Not that I fully buy Gladwell’s argument, but I think you’re misrepresenting it a bit. What Gladwell is trying to explain is the variance in performance at elite levels, not between the elite and the general population. His basic postulate, as I understood it, is that practice and repetition are what separates the ultra-successful from the larger group with the necessary “talent” – which implies genetics and environmental factors, among others – to succeed in a given field.

    Again, there are aspects to Gladwell’s argument that are problematic. I find it to be a useful idea to think with, however, especially in the context of examining athletic performance. I’ve played with the concept in an article I wrote as a factor to help explain the demographic profile of combat sports champions in the context of a larger group of fighters, for example.

  • Emil Kirkegaard

    Back to extreme environmentalism are we?

    “Give me a dozen healthy infants, well-formed, and my own specified world to bring them up in and I’ll guarantee to take any one at random and train him to become any type of specialist I might select – doctor,
    lawyer, artist, merchant-chief and, yes, even beggar-man and thief,
    regardless of his talents, penchants, tendencies, abilities, vocations,
    and race of his ancestors. I am going beyond my facts and I admit it,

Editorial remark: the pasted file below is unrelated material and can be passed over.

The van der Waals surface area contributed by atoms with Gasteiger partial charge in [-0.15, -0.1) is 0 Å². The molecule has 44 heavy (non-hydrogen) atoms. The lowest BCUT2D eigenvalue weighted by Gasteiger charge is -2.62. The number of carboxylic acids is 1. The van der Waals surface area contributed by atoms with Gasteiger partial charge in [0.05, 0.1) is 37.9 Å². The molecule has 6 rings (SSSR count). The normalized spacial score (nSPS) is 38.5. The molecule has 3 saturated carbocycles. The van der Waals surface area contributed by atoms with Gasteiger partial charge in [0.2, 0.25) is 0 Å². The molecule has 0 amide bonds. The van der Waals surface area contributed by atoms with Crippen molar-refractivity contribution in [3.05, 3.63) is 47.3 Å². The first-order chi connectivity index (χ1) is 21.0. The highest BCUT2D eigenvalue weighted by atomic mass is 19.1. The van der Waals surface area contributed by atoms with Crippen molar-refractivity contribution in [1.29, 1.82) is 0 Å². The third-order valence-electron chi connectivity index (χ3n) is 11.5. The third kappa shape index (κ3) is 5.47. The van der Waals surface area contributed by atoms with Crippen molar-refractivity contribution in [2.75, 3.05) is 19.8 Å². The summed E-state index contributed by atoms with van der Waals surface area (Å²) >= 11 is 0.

but so have the advocates of the contrary and they have been doing it
    for many thousands of years.” https://en.wikipedia.org/wiki/John_B._Watson

  • http://www.facebook.com/charles.nydorf Charles Nydorf

    In my experience drill has only a temporary benefit. Much more effective is obsessive round-the-clock fascination with a subject.

  • Coemgen

    I thought Gladwell’s finding, that NHL players from Canada tend to have birthdays in certain months, pretty compelling.

  • http://twitter.com/reiver Charles


    “In domains of virtuosity the intersection of innate talent and conscientiousness are often critical.”

    I’d imagine something like task commitment would matter too:

    As a side note, task commitment seems a lot like obsessive-compulsive behavior.

    (I tend to conflate the two together. The difference between the two, in my mind, being the connotations people associate with then.)


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About Razib Khan

I have degrees in biology and biochemistry, a passion for genetics, history, and philosophy, and shrimp is my favorite food. In relation to nationality I'm a American Northwesterner, in politics I'm a reactionary, and as for religion I have none (I'm an atheist). If you want to know more, see the links at http://www.razib.com